Legal Blog

The Weekly Scenario: My Son is Turning 18. What Does He Need In Terms of an Estate Plan?


My son is turning 18. What do I need to do in terms of my son’s estate plan, if anything?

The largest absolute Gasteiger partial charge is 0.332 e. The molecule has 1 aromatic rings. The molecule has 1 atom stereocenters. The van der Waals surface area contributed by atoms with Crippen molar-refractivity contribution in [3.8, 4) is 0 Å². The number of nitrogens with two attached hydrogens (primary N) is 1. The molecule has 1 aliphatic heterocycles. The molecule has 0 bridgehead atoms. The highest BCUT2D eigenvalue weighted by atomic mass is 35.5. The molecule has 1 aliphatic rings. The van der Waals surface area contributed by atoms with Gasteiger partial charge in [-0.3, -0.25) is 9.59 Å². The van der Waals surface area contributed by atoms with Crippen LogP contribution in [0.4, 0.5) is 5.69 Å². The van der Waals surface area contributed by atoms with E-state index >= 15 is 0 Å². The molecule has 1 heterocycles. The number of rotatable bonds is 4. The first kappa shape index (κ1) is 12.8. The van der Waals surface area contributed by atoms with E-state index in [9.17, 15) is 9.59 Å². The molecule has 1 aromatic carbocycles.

Most 18 year olds don’t own any property of any significance (though obviously some do) so most people don’t think estate planning documents are needed.  But remember, after a child turns 18, the law treats them as adults and this means certain independence and rights to privacy that they did not have before.  The Will is often not as critical, particularly if the child really doesn’t have property of his own. However, in the event your child becomes incapacitated, even a condition that is temporary, an 18 year old has HIPAA rights and a medical practitioner will require your child to sign a release before sharing his health information.  Maybe more importantly, a child’s mental health records would be off limits until the child grants his permission. By having two legal documents, a Durable General Power of Attorney and Advance Health Care Directive (with HIPAA permission), a lot of expense and headache can be avoided as you will be able to access health records or make decisions on their behalf (as opposed to having a court intervene in the case where guardianship becomes necessary). The Advance Medical Directive should include HIPAA language.  The Durable General Power of Attorney could be made effective upon the document’s execution or could be effective only upon the child’s disability or incapacity. While not great stuff to discuss with a child, having that peace of mind could be an important decision. As always, if you have questions or would like to know more about estate planning please contact Steven E. Shane at: Steve Shane Head Shot for | 301.575.0313. Steve provides strategic counseling to clients in need of estate administration, charitable giving and business continuity planning while minimizing estate, gift, and generation-skipping transfer tax exposure. He offers legal guidance to clients on asset protection and the proper disposition of assets in accordance with the client’s objectives, while employing tax planning techniques such as the use of irrevocable trusts, life insurance planning, lifetime gifts and charitable trust. He is also experienced with drafting documents for business planning, the incorporation and application for exemption for Private Foundations and the administration of decedents’ estates. You can also connect with Offit Kurman via FacebookTwitterGoogle+YouTube, and LinkedIn.